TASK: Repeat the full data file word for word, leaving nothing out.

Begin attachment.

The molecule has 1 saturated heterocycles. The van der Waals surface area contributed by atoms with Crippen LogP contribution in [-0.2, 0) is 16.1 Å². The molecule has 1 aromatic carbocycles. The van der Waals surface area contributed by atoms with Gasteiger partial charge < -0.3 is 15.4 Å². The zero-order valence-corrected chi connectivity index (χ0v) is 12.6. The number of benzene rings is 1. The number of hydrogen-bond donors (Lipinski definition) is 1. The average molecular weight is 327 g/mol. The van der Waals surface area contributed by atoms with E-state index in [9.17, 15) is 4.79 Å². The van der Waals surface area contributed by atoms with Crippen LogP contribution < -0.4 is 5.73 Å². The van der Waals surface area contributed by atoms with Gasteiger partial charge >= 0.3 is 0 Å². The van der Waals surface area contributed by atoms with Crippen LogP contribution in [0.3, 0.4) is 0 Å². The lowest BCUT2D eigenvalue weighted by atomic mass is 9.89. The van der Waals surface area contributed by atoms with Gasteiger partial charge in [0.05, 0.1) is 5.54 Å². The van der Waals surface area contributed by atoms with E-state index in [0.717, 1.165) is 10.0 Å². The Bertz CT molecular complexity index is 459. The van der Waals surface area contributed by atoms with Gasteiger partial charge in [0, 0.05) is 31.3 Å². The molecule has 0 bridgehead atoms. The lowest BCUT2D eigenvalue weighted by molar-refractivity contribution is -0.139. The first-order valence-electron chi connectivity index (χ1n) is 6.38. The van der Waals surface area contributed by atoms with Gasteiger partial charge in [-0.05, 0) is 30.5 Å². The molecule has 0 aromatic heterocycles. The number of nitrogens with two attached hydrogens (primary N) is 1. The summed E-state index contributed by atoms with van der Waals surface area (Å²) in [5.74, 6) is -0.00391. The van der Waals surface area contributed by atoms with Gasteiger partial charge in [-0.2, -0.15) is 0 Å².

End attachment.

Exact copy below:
The molecule has 1 saturated heterocycles. The van der Waals surface area contributed by atoms with Crippen LogP contribution in [-0.2, 0) is 16.1 Å². The molecule has 1 aromatic carbocycles. The van der Waals surface area contributed by atoms with Gasteiger partial charge < -0.3 is 15.4 Å². The zero-order valence-corrected chi connectivity index (χ0v) is 12.6. The number of benzene rings is 1. The number of hydrogen-bond donors (Lipinski definition) is 1. The average molecular weight is 327 g/mol. The van der Waals surface area contributed by atoms with E-state index in [9.17, 15) is 4.79 Å². The van der Waals surface area contributed by atoms with Crippen LogP contribution < -0.4 is 5.73 Å². The van der Waals surface area contributed by atoms with Gasteiger partial charge >= 0.3 is 0 Å². The van der Waals surface area contributed by atoms with Crippen LogP contribution in [0.3, 0.4) is 0 Å². The lowest BCUT2D eigenvalue weighted by atomic mass is 9.89. The van der Waals surface area contributed by atoms with Gasteiger partial charge in [0.05, 0.1) is 5.54 Å². The van der Waals surface area contributed by atoms with E-state index in [0.717, 1.165) is 10.0 Å². The Bertz CT molecular complexity index is 459. The van der Waals surface area contributed by atoms with Gasteiger partial charge in [0, 0.05) is 31.3 Å². The molecule has 0 bridgehead atoms. The lowest BCUT2D eigenvalue weighted by molar-refractivity contribution is -0.139. The first-order valence-electron chi connectivity index (χ1n) is 6.38. The van der Waals surface area contributed by atoms with Gasteiger partial charge in [-0.05, 0) is 30.5 Å². The molecule has 0 aromatic heterocycles. The number of nitrogens with two attached hydrogens (primary N) is 1. The summed E-state index contributed by atoms with van der Waals surface area (Å²) in [5.74, 6) is -0.00391. The van der Waals surface area contributed by atoms with Gasteiger partial charge in [-0.2, -0.15) is 0 Å².